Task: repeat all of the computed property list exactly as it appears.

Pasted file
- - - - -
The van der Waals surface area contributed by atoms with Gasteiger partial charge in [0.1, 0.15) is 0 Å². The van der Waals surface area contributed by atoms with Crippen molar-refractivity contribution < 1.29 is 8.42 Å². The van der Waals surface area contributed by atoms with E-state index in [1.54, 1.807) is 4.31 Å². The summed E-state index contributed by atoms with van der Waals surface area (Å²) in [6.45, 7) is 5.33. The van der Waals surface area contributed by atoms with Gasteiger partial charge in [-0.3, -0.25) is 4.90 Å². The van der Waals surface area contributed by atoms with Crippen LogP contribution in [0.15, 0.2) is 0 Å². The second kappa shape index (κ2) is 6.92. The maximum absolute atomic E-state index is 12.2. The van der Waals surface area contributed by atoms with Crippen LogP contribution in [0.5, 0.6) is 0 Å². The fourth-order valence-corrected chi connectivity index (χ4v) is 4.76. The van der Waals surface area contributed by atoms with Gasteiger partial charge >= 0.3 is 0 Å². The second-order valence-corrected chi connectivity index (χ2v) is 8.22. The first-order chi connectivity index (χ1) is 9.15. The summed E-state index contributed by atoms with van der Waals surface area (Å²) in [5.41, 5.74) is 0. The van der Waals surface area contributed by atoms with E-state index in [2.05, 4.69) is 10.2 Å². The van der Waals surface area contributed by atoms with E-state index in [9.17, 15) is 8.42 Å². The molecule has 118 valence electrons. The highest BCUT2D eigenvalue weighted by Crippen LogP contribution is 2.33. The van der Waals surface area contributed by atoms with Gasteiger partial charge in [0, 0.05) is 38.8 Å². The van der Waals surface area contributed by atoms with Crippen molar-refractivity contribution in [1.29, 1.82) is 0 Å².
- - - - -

The van der Waals surface area contributed by atoms with Gasteiger partial charge in [0.1, 0.15) is 0 Å². The van der Waals surface area contributed by atoms with Crippen molar-refractivity contribution < 1.29 is 8.42 Å². The van der Waals surface area contributed by atoms with E-state index in [1.54, 1.807) is 4.31 Å². The summed E-state index contributed by atoms with van der Waals surface area (Å²) in [6.45, 7) is 5.33. The van der Waals surface area contributed by atoms with Gasteiger partial charge in [-0.3, -0.25) is 4.90 Å². The van der Waals surface area contributed by atoms with Crippen LogP contribution in [0.15, 0.2) is 0 Å². The second kappa shape index (κ2) is 6.92. The maximum absolute atomic E-state index is 12.2. The van der Waals surface area contributed by atoms with Crippen LogP contribution in [0.5, 0.6) is 0 Å². The fourth-order valence-corrected chi connectivity index (χ4v) is 4.76. The van der Waals surface area contributed by atoms with Gasteiger partial charge >= 0.3 is 0 Å². The second-order valence-corrected chi connectivity index (χ2v) is 8.22. The first-order chi connectivity index (χ1) is 9.15. The summed E-state index contributed by atoms with van der Waals surface area (Å²) in [5.41, 5.74) is 0. The van der Waals surface area contributed by atoms with E-state index in [2.05, 4.69) is 10.2 Å². The van der Waals surface area contributed by atoms with E-state index in [9.17, 15) is 8.42 Å². The molecule has 118 valence electrons. The highest BCUT2D eigenvalue weighted by Crippen LogP contribution is 2.33. The van der Waals surface area contributed by atoms with Gasteiger partial charge in [0, 0.05) is 38.8 Å². The van der Waals surface area contributed by atoms with Crippen molar-refractivity contribution in [1.29, 1.82) is 0 Å².